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Subject: Re: C strict aliasing rules
From: Andrew Johnson <anj@aps.anl.gov>
To: Eric Norum <norume@aps.anl.gov>
Cc: Core talk list <core-talk@aps.anl.gov>
Date: Tue, 28 Nov 2006 13:09:34 -0600
Eric Norum wrote:

On Nov 28, 2006, at 9:50 AM, Kay-Uwe Kasemir wrote:

For which we have to know where it all affects us: - register
access, I/O buffer encoding/decoding via mapped structures -
do-it-yourself inheritance from dbCommon to xyzRecord What else?

I think that I/O buffer encoding/decoding via *any* cast, not just
via mapped structures might be at risk.

I'm still not convinced that this is quite as big a problem as Eric does. In his example, the code is breaking this C99 rule:

An object shall have its stored value accessed only by an lvalue
expression that has one of the following types: 74)
- a type compatible with the effective type of the object,
- a qualified version of a type compatible with the effective type of
the object,
- a type that is the signed or unsigned type corresponding to the
effective type of the object,
- a type that is the signed or unsigned type corresponding to a
qualified version of the effective type of the object,
- an aggregate or union type that includes one of the aforementioned
types among its members (including, recursively, a member of a
subaggregate or contained union), or
- a character type.

74) The intent of this list is to specify those circumstances in
which an object may or may not be aliased.

Note that the rule is only talking about accessing the stored value of an object, it says nothing about how you do that, so I think the pointer casting may be a bit of a red herring (it seemed to make no difference in Eric's tests if he passed the value in using a char*, which would make sense given the above rules - he never accessed the value as a char and that's the only other unrelated type the above rules allow).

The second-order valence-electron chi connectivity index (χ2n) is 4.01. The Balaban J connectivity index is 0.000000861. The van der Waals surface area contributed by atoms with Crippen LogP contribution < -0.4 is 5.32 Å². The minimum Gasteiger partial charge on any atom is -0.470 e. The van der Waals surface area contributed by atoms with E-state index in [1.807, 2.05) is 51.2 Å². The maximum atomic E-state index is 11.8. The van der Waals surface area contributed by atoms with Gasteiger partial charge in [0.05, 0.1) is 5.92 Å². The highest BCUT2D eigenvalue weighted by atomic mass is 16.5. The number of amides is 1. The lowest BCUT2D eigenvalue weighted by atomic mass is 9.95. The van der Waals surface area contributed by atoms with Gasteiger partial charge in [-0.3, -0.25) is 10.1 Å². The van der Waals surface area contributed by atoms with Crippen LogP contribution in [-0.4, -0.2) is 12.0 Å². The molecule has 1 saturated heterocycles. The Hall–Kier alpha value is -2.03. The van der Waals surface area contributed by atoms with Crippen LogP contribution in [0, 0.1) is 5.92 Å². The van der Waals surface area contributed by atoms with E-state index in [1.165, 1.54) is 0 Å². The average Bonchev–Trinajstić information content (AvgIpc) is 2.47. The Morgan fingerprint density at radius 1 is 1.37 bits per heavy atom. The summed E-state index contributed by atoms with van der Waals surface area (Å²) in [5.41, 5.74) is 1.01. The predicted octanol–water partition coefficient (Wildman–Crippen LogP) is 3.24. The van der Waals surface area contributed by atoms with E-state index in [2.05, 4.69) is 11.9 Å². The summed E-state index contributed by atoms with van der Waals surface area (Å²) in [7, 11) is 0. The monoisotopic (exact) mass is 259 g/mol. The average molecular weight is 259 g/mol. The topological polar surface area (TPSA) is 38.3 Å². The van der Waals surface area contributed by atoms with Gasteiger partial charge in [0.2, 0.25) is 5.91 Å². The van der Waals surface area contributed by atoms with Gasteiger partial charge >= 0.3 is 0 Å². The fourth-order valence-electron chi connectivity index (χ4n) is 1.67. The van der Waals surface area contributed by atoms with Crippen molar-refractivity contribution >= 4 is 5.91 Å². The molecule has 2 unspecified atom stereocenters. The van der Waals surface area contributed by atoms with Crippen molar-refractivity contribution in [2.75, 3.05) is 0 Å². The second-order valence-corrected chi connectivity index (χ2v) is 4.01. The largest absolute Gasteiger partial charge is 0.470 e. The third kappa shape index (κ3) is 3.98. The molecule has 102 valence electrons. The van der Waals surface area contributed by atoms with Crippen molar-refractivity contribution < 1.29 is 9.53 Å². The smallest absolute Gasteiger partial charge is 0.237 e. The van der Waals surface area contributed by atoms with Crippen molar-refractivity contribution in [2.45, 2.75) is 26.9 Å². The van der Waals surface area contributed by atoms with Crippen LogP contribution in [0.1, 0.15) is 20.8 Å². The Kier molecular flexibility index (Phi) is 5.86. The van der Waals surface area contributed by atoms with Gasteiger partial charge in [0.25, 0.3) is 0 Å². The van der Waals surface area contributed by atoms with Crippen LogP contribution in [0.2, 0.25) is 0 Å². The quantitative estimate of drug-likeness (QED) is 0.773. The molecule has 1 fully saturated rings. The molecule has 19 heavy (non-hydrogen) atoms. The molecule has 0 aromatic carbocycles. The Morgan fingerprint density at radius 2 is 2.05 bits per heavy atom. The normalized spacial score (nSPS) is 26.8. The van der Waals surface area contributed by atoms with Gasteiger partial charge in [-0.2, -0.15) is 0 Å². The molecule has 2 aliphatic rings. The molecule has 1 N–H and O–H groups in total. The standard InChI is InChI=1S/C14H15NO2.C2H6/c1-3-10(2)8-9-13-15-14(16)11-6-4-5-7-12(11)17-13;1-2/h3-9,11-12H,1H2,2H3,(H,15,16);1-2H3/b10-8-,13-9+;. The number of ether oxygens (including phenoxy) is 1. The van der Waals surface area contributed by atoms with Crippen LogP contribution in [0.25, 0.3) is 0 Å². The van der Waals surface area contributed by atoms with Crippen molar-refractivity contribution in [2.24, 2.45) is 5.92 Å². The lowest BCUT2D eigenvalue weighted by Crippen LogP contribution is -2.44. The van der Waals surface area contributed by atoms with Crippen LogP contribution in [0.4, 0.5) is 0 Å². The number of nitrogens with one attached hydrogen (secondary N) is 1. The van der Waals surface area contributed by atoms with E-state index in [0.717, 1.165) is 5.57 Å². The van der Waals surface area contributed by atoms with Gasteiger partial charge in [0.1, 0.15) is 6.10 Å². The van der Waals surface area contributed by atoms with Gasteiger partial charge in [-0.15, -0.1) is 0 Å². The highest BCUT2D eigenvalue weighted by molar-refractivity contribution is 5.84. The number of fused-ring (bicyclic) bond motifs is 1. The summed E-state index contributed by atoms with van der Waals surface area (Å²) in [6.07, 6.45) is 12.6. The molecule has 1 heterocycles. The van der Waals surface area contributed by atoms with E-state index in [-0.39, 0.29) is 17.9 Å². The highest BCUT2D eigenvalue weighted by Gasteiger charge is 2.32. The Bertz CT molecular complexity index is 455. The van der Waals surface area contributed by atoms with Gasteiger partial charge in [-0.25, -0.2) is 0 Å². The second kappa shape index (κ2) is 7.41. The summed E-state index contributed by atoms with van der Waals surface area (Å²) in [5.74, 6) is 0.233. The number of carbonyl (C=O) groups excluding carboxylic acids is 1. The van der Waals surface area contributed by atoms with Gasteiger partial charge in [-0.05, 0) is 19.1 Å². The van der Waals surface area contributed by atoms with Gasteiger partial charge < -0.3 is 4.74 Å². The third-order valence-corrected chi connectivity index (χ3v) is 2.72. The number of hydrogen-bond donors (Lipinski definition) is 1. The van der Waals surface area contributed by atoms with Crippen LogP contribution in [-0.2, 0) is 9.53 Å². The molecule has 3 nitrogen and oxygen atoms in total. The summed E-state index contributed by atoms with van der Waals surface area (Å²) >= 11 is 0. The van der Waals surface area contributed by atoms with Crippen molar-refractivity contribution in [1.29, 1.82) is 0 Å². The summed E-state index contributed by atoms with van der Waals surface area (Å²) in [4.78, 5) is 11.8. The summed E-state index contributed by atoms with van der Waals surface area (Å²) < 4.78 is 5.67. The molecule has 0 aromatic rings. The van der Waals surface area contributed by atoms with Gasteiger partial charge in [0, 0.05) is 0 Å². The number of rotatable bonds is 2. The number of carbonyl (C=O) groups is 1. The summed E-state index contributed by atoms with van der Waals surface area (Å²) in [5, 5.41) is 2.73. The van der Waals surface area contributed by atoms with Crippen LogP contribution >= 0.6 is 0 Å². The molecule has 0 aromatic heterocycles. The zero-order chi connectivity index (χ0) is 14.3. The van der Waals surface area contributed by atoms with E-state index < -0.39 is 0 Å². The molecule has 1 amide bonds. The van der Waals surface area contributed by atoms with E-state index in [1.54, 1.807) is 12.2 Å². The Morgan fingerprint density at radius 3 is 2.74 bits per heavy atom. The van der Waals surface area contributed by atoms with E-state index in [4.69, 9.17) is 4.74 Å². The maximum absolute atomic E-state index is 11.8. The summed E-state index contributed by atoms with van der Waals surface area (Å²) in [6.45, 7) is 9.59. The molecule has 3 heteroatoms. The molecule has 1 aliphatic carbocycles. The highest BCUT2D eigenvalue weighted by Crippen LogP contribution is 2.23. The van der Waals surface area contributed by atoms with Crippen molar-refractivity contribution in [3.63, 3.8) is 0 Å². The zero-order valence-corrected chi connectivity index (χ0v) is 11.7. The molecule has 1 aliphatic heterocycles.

I don't think the code in Base breaks that rule very often if at all, although it may not be particularly obvious since we do cast pointers to char*, void* or void** and back. However, we never actually use a double* to actually read a value from a long*, and that's where strict aliasing optimization would be entitled to clobber our code. I think our dbCommon* casts for record types all fall into the first option in the rule, so I don't see them as being a problem.

I'm not saying that we have no aliasing problems, but I don't think they'll be as widespread as you might think. For now we should turn on -fno-strict-aliasing on those targets that use gcc 3.x or later, and keep running and improving our test suite with it off to try and detect any aliasing problems that gcc doesn't warn us about.

- Andrew
--
There is considerable overlap between the intelligence of the smartest
bears and the dumbest tourists -- Yosemite National Park Ranger

Replies:
Re: C strict aliasing rules Eric Norum
References:
C strict aliasing rules Eric Norum
Re: C strict aliasing rules Benjamin Franksen
Re: C strict aliasing rules Eric Norum
Re: C strict aliasing rules Benjamin Franksen
Re: C strict aliasing rules Kay-Uwe Kasemir
Re: C strict aliasing rules Marty Kraimer
Re: C strict aliasing rules Eric Norum
Re: C strict aliasing rules Kay-Uwe Kasemir
Re: C strict aliasing rules Eric Norum

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